• Isolation and microaggressions hinder progress: Latinas are nearly three times more likely than women overall to be “Onlys” of their race, meaning the only or one of the only Latina/o people in the room, and they have a profoundly more difficult work experience. Latina Onlys are more than twice as likely as women overall and white women to:
    • Hear or overhear insults about their culture or people like them (15% of Latina Onlys vs. 7% women overall and 5% of white women)
    • Feel expected to speak on behalf of all people with their identity (20% of Latina Onlys vs. 9% women overall and 5% of white women)
    • Have colleagues express surprise at their language skills or abilities (21% of Latina Onlys vs. 8% women overall and 5% of white women)
  • Flexibility remains out of reach for many Latinas: Despite the growing importance of workplace flexibility, and Women in the Workplace research showing it can support employees’ ambitions, Latinas face disproportionate barriers in accessing it. They have less flexibility to work remotely, set their own hours, or step away to handle unexpected events. Even when Latinas have flexibility, they don’t always feel they can use it:
    • Only 1 in 4 Latinas say it’s “no big deal” to take advantage of opportunities to work flexibly, compared to 1 in 3 women overall

“Without tackling the workplace biases Latinas encounter, it will be nearly impossible for them to catch up to other groups of women—let alone men—in leadership roles,” said Rachel Thomas, CEO of LeanIn.Org. “Supporting Latinas’ advancement will require sustained focus and effort, but it’s work worth doing. Creating a workplace where Latinas’ talents and ambitions are fully recognized is good for Latinas and smart business.”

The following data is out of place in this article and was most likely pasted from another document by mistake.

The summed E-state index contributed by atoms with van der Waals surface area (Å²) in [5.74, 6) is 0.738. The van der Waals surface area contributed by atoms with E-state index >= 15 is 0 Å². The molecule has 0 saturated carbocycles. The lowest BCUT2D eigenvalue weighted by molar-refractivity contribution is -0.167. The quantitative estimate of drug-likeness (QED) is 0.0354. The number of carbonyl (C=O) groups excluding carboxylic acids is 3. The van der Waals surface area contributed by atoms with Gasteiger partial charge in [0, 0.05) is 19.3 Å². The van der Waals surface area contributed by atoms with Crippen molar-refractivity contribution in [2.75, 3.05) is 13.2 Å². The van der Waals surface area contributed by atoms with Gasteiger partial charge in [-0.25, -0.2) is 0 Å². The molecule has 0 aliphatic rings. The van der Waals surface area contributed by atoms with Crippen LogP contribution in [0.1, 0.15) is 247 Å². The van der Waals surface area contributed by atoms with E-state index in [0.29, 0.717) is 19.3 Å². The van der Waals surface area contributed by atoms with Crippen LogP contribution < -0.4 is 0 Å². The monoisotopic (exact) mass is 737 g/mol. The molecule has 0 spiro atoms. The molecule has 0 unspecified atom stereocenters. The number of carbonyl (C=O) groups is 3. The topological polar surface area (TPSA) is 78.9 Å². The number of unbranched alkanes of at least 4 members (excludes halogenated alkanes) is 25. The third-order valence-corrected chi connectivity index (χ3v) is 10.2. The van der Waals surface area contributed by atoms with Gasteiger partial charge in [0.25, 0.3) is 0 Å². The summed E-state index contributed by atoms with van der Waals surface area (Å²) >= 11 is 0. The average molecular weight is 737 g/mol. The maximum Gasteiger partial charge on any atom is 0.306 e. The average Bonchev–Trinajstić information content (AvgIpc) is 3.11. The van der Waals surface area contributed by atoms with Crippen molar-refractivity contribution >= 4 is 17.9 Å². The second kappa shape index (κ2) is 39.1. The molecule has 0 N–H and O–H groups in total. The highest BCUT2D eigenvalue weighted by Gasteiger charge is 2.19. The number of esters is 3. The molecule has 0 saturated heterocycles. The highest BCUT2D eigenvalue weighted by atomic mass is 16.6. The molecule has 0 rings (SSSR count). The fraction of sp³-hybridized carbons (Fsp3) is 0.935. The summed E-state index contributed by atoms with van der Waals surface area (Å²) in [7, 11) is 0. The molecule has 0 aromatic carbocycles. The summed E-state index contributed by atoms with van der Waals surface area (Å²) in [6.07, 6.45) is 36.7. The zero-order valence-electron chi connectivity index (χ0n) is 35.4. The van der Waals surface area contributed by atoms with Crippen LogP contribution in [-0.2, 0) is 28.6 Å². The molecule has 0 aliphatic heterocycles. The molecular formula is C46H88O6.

The report underscores the urgent need for companies to address the biases and barriers that hinder Latinas’ progress and outlines practical steps companies can take, including:

  • Expanding recruitment efforts to include Hispanic-serving colleges and professional organizations
  • Working to debias hiring and promotions by establishing clear criteria and appointing “bias monitors”
  • Ensuring employees receive both anti-bias and allyship training, with an emphasis on practical recommendations for what they can say and do

The complete State of Latinas in Corporate America report, including solutions that organizations can implement to support and advance Latinas, is available at http://leanin.org/research/state-of-latinas-in-corporate-america.

Relevant Resources:

An initiative of the Sandberg Goldberg Bernthal Family Foundation, LeanIn.Org helps women achieve their ambitions and works to create a more equal world. LeanIn.Org conducts original research on the state of women, supports a global community of small peer groups called Lean In Circles, and provides companies with programs to address the biases and barriers women face in the workplace. In addition, Lean In runs Lean In Girls, a leadership program that combines strengths-based skill building with real talk to help middle schoolers see themselves as leaders in a world that often tells them they’re not. The Sandberg Goldberg Bernthal Family Foundation is a private operating nonprofit organization under IRS section 501(c)(3).

Brittany Cornejo, Senior Communications Manager
[email protected]

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LeanIn.Org Releases First-Ever Report on State of Latinas in Corporate America